TORONTO, April 11, 2013 /CNW/ - With the tax return deadline approaching on April 30, some Canadians may already be happily receiving refunds, while others are disappointed because they have to pay. Regardless of your situation, there are investing decisions that you can make to help reduce the overall amount of tax you have to pay.
For many Canadians, tax season means a lump sum of money: according to the Canada Revenue Agency, the average refund in 2011 was $1,580. The amount of tax paid annually by Canadians depends on several factors, including income, place of residence and deductions.
"Many Canadians think of a tax refund as a bonus, even though it's your own money to begin with," says Cynthia Caskey, Vice President, Sales Manager & Portfolio Manager, TD Wealth Private Investment Advice. "It can be tempting to splurge on luxury items, but many Canadians need to balance paying debt, saving for a child's education, and for retirement. It's important to consider these needs when deciding how best to spend your refund."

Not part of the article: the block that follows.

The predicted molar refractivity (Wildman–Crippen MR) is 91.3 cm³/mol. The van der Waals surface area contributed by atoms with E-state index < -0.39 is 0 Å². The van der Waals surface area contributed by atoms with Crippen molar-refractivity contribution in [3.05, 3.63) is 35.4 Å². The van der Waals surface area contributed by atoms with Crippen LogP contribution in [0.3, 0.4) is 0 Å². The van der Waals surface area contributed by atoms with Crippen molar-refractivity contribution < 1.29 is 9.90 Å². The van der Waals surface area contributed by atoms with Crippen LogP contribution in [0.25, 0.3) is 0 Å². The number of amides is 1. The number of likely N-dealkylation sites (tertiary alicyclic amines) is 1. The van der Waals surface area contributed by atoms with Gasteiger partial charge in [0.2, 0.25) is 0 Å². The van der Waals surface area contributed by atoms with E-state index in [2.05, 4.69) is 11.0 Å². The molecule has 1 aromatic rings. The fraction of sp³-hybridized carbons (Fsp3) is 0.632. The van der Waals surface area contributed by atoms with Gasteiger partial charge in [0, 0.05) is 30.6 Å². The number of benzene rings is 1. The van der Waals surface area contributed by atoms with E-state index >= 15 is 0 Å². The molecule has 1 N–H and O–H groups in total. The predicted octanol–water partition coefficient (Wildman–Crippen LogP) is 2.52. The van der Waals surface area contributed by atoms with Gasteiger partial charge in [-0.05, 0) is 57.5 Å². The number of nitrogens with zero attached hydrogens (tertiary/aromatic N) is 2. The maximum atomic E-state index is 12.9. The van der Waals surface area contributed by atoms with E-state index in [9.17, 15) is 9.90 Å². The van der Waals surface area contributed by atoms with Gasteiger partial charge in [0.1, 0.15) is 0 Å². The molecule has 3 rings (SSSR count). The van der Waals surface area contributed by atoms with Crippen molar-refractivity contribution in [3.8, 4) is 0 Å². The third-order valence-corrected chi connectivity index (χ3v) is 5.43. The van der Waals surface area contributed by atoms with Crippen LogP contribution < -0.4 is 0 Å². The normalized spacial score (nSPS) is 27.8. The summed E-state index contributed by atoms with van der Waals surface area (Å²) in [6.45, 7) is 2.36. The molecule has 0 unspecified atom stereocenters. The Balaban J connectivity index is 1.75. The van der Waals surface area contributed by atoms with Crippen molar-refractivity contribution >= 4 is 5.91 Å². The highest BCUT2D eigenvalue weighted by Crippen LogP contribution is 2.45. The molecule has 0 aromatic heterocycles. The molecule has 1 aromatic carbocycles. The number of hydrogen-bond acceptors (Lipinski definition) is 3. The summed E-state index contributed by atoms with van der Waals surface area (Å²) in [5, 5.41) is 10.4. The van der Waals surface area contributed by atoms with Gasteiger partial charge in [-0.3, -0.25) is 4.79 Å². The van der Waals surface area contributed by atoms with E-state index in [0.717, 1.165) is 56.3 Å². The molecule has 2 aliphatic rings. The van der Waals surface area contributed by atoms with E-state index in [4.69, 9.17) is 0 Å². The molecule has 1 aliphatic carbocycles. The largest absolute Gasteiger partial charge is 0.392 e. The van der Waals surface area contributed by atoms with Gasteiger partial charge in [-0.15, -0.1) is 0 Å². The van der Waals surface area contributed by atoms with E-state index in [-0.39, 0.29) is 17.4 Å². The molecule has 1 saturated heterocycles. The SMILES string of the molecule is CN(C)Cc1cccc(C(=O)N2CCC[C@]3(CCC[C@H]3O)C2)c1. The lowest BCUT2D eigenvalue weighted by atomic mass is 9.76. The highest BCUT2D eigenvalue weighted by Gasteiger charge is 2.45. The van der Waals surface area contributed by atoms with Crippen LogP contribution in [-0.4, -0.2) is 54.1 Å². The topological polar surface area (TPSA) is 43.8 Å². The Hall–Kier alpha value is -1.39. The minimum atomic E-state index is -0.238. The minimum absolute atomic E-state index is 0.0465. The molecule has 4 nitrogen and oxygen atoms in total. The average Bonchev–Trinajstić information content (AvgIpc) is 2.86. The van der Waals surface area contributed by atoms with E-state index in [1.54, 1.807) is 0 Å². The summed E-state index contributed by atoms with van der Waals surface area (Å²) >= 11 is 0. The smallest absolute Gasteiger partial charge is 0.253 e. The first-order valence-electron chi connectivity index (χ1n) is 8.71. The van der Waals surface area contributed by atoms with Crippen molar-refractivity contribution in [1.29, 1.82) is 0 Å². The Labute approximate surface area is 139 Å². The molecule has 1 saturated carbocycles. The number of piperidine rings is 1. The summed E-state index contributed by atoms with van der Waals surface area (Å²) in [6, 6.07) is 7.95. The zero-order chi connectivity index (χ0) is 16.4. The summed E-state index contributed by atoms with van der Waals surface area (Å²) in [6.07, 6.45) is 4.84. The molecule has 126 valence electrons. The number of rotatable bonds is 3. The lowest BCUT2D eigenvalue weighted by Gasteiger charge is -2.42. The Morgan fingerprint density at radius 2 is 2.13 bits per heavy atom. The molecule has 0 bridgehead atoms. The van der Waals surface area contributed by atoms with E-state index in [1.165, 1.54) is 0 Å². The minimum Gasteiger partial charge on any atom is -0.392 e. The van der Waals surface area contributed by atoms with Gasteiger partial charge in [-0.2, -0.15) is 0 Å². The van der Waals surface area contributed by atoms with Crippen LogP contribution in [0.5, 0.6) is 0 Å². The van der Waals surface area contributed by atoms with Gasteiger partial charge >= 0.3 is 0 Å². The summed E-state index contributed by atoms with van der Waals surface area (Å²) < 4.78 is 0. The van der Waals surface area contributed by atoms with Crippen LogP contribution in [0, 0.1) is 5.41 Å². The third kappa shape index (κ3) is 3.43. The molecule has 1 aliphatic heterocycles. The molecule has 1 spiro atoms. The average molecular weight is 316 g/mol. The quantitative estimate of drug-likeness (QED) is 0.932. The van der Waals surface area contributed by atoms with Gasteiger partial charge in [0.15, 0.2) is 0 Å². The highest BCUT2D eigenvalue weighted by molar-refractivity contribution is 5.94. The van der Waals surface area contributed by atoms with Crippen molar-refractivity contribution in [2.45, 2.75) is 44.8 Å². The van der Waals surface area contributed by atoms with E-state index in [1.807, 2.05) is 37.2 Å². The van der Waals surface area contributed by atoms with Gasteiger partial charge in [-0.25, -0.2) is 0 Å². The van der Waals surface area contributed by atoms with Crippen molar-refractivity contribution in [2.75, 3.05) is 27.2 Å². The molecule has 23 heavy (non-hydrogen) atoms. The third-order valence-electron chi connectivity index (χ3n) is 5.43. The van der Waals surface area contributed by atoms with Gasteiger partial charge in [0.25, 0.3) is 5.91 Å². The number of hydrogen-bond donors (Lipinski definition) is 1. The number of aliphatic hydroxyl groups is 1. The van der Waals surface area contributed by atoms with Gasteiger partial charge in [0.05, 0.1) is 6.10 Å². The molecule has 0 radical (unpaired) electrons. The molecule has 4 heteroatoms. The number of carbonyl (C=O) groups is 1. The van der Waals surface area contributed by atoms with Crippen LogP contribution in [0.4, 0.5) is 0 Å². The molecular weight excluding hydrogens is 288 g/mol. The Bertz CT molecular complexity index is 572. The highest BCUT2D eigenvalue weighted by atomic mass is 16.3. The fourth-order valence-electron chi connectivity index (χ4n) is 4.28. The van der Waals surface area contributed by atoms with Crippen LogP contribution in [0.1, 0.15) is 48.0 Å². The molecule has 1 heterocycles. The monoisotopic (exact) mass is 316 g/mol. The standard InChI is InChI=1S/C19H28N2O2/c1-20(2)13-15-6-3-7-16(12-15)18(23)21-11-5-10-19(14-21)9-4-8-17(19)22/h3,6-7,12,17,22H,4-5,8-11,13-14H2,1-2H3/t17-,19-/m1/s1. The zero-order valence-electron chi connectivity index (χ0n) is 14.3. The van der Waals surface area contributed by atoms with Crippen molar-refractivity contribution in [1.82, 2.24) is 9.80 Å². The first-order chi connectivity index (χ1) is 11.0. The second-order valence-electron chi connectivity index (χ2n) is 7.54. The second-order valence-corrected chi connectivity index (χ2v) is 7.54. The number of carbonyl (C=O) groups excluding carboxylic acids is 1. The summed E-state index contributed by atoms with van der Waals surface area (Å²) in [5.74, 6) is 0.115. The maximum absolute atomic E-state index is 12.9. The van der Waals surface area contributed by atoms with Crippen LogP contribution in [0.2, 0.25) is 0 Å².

For Canadians who are eager to spend their refunds, Caskey offers the following suggestions:
- Pay down high-interest debt: This can include outstanding credit card balances, and should be your top priority. Consider making a lump-sum payment, especially if the interest on the debt is not tax deductible.
- Save for a child's education: You can contribute to a child's Registered Education Savings Plan (RESP), which will also potentially qualify them for a Canada Education Savings Grant (CESG). The plan will earn tax-free investment income on both your contribution and any government grants. Grandparents may consider opening a family RESP plan, which can have multiple children as beneficiaries.
- Create a flexible savings strategy: A contribution to a Tax-Free Savings Account (TFSA) can be part of your retirement savings strategy, and interest earned and investment income is not taxed. Because you can withdraw the funds at any time, it is a great option for use as an emergency fund. A good rule of thumb is to have at least six months of living expenses set aside for contingencies.
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